I’m not a comics purist. Movies are a wholly different medium, and different stories need different things to survive. Source material should provide inspiration, rather than be construed as gospel. For example, I’m not automatically against the idea of Batman killing people, if it’s justified in the plot and a logical outgrowth of the character’s development during the course of the story. But without that grounding, to suddenly see him dragging a car full of corpses which he then flings into another car full of soon-to-be corpses is jarring and offputting. And the same goes for the relationship between the Joker and Harley Quinn. In the past, it’s been depicted as a tale of madness inflicted through alternating seduction and abuse. Again, I’m not automatically against a new take on it, but it needs to be earned and properly set up. Instead, Suicide Squad presents it as a twisted love story and attempts to camouflage the Joker’s underlying cruelty, which is not just jarring, but disingenuous.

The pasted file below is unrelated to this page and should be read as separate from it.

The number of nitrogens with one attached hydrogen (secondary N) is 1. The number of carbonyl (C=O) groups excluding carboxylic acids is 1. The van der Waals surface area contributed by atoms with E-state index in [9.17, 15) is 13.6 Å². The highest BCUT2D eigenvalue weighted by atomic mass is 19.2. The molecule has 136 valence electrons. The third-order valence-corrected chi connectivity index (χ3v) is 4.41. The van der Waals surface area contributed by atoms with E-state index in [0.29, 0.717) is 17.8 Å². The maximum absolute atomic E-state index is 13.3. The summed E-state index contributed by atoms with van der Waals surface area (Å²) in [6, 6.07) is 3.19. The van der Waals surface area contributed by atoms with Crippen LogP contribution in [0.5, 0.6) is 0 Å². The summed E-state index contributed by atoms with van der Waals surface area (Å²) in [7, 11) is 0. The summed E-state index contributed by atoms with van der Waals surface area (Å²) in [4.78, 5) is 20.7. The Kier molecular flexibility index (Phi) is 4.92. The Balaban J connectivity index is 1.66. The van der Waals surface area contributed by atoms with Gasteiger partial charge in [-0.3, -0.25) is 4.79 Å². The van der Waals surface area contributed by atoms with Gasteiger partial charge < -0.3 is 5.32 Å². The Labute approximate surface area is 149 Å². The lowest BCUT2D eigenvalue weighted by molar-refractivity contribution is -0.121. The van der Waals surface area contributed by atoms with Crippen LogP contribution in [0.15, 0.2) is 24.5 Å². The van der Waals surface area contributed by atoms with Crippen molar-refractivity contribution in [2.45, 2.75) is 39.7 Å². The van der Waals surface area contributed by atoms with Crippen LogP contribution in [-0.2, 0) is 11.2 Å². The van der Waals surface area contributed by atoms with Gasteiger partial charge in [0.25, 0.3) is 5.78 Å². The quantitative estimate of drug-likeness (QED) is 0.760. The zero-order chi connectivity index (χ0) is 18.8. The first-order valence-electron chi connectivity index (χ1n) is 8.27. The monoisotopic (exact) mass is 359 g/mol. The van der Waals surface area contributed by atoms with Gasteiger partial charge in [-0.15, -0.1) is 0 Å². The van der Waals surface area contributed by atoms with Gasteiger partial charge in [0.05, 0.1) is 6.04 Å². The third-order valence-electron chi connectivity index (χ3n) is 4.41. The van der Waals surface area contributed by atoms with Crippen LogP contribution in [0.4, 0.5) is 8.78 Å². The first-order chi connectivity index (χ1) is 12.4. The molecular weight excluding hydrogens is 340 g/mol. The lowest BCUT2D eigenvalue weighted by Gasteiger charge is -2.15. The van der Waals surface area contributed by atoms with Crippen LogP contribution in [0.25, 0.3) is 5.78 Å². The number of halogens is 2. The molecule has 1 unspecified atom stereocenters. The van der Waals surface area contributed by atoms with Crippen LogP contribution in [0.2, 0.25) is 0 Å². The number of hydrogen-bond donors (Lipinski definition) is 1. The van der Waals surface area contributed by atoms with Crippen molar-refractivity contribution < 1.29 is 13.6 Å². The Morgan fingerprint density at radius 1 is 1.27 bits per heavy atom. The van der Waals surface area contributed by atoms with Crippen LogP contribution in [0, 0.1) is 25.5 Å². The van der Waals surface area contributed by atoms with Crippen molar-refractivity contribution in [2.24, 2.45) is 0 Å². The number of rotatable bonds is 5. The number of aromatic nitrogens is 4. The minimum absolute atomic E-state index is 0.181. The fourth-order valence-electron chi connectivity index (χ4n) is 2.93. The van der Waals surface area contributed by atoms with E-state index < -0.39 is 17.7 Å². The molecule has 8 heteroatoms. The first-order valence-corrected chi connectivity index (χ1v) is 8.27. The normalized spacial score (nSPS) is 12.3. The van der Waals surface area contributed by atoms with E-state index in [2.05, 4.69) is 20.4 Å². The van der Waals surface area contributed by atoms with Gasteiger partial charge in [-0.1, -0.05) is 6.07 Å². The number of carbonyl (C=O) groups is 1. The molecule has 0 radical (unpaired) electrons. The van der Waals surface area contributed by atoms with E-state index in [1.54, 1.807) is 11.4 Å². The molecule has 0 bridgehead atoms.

Let’s back up a second and start with a simple question: Does the Joker come off as the romantic type? A monogamous, one-woman kind of guy who’s just looking for that special lady to settle down with? At all? Even before Leto’s performance, have past portrayals of the character or any of the PR build-up to the film ever led you to believe that the Joker ends his days resting his weary head on Harley’s chest, whispering that she completes him? I’m going to take a huge leap here and assume your answer is an emphatic no. Their relationship is destructive and disturbing. Harley is a toy, an experiment, just something else to hurt in a new way. It’s clear even if you limit your knowledge of the Joker to the information in Suicide Squad alone: things like empathy, romanticism, or consideration are not in his vocabulary. He is evil, vile, the scum of the earth. He is everything a villain strives to be and can never truly match in terms of dedication to the destruction.